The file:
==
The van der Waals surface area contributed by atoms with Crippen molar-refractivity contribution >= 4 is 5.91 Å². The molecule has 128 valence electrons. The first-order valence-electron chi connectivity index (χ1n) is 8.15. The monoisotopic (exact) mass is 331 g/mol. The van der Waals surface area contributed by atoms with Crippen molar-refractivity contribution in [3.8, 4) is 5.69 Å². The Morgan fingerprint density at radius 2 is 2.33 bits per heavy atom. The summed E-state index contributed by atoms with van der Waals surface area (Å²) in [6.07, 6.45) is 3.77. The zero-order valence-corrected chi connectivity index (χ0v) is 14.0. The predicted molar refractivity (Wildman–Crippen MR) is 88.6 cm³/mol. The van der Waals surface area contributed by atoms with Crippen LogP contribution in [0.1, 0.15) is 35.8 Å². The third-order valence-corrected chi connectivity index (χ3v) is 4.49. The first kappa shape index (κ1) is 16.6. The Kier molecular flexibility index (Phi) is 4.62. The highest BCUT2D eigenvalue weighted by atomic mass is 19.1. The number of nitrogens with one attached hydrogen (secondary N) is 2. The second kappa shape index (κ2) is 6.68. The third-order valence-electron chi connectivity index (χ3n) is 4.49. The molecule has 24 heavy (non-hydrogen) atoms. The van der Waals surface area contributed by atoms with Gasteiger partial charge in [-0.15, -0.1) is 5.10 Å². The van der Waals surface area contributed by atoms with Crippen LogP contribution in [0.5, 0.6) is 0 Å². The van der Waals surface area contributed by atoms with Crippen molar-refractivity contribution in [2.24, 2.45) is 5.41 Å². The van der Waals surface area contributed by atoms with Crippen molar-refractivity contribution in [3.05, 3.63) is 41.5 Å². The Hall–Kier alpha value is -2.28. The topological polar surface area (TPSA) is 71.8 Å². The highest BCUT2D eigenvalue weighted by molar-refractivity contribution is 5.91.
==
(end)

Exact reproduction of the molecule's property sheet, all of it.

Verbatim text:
The van der Waals surface area contributed by atoms with Crippen molar-refractivity contribution >= 4 is 5.91 Å². The molecule has 128 valence electrons. The first-order valence-electron chi connectivity index (χ1n) is 8.15. The monoisotopic (exact) mass is 331 g/mol. The van der Waals surface area contributed by atoms with Crippen molar-refractivity contribution in [3.8, 4) is 5.69 Å². The Morgan fingerprint density at radius 2 is 2.33 bits per heavy atom. The summed E-state index contributed by atoms with van der Waals surface area (Å²) in [6.07, 6.45) is 3.77. The zero-order valence-corrected chi connectivity index (χ0v) is 14.0. The predicted molar refractivity (Wildman–Crippen MR) is 88.6 cm³/mol. The van der Waals surface area contributed by atoms with Crippen LogP contribution in [0.1, 0.15) is 35.8 Å². The third-order valence-corrected chi connectivity index (χ3v) is 4.49. The first kappa shape index (κ1) is 16.6. The Kier molecular flexibility index (Phi) is 4.62. The highest BCUT2D eigenvalue weighted by atomic mass is 19.1. The number of nitrogens with one attached hydrogen (secondary N) is 2. The second kappa shape index (κ2) is 6.68. The third-order valence-electron chi connectivity index (χ3n) is 4.49. The molecule has 24 heavy (non-hydrogen) atoms. The van der Waals surface area contributed by atoms with Gasteiger partial charge in [-0.15, -0.1) is 5.10 Å². The van der Waals surface area contributed by atoms with Crippen LogP contribution in [0.5, 0.6) is 0 Å². The van der Waals surface area contributed by atoms with Crippen molar-refractivity contribution in [2.24, 2.45) is 5.41 Å². The van der Waals surface area contributed by atoms with Crippen molar-refractivity contribution in [3.05, 3.63) is 41.5 Å². The Hall–Kier alpha value is -2.28. The topological polar surface area (TPSA) is 71.8 Å². The highest BCUT2D eigenvalue weighted by molar-refractivity contribution is 5.91.